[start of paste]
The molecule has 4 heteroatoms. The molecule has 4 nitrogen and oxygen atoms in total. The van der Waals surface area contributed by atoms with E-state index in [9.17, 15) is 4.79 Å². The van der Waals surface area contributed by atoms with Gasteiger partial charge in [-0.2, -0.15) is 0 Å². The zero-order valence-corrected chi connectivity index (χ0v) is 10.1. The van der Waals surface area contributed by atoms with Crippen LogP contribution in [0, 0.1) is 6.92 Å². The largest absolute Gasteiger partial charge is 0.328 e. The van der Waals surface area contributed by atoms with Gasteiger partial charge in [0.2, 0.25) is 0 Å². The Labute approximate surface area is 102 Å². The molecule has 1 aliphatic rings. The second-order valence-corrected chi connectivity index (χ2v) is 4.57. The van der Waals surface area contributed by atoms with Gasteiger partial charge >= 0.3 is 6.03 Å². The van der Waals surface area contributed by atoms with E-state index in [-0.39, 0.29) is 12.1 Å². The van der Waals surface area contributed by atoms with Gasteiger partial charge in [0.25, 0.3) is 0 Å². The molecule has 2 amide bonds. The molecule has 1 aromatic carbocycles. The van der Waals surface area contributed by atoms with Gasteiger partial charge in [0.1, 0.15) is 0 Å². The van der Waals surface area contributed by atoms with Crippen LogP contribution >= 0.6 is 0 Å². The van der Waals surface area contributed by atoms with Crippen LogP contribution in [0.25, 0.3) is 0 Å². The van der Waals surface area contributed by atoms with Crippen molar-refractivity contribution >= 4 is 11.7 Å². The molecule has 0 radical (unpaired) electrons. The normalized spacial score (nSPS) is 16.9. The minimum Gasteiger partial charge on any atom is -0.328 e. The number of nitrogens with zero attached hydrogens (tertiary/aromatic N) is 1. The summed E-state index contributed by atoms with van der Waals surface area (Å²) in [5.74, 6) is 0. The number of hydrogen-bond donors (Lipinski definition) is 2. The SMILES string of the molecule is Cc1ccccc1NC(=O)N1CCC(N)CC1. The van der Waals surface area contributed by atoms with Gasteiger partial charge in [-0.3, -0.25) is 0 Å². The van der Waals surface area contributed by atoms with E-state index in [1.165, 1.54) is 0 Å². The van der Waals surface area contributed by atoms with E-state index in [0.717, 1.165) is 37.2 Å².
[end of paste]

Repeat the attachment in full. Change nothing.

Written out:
The molecule has 4 heteroatoms. The molecule has 4 nitrogen and oxygen atoms in total. The van der Waals surface area contributed by atoms with E-state index in [9.17, 15) is 4.79 Å². The van der Waals surface area contributed by atoms with Gasteiger partial charge in [-0.2, -0.15) is 0 Å². The zero-order valence-corrected chi connectivity index (χ0v) is 10.1. The van der Waals surface area contributed by atoms with Crippen LogP contribution in [0, 0.1) is 6.92 Å². The largest absolute Gasteiger partial charge is 0.328 e. The van der Waals surface area contributed by atoms with Gasteiger partial charge in [0.2, 0.25) is 0 Å². The Labute approximate surface area is 102 Å². The molecule has 1 aliphatic rings. The second-order valence-corrected chi connectivity index (χ2v) is 4.57. The van der Waals surface area contributed by atoms with Gasteiger partial charge >= 0.3 is 6.03 Å². The van der Waals surface area contributed by atoms with E-state index in [-0.39, 0.29) is 12.1 Å². The van der Waals surface area contributed by atoms with Gasteiger partial charge in [0.25, 0.3) is 0 Å². The molecule has 2 amide bonds. The molecule has 1 aromatic carbocycles. The van der Waals surface area contributed by atoms with Gasteiger partial charge in [0.1, 0.15) is 0 Å². The van der Waals surface area contributed by atoms with Crippen LogP contribution >= 0.6 is 0 Å². The van der Waals surface area contributed by atoms with Crippen LogP contribution in [0.25, 0.3) is 0 Å². The van der Waals surface area contributed by atoms with Crippen molar-refractivity contribution >= 4 is 11.7 Å². The molecule has 0 radical (unpaired) electrons. The normalized spacial score (nSPS) is 16.9. The minimum Gasteiger partial charge on any atom is -0.328 e. The number of nitrogens with zero attached hydrogens (tertiary/aromatic N) is 1. The summed E-state index contributed by atoms with van der Waals surface area (Å²) in [5.74, 6) is 0. The number of hydrogen-bond donors (Lipinski definition) is 2. The SMILES string of the molecule is Cc1ccccc1NC(=O)N1CCC(N)CC1. The van der Waals surface area contributed by atoms with Gasteiger partial charge in [-0.3, -0.25) is 0 Å². The van der Waals surface area contributed by atoms with E-state index in [1.165, 1.54) is 0 Å². The van der Waals surface area contributed by atoms with E-state index in [0.717, 1.165) is 37.2 Å².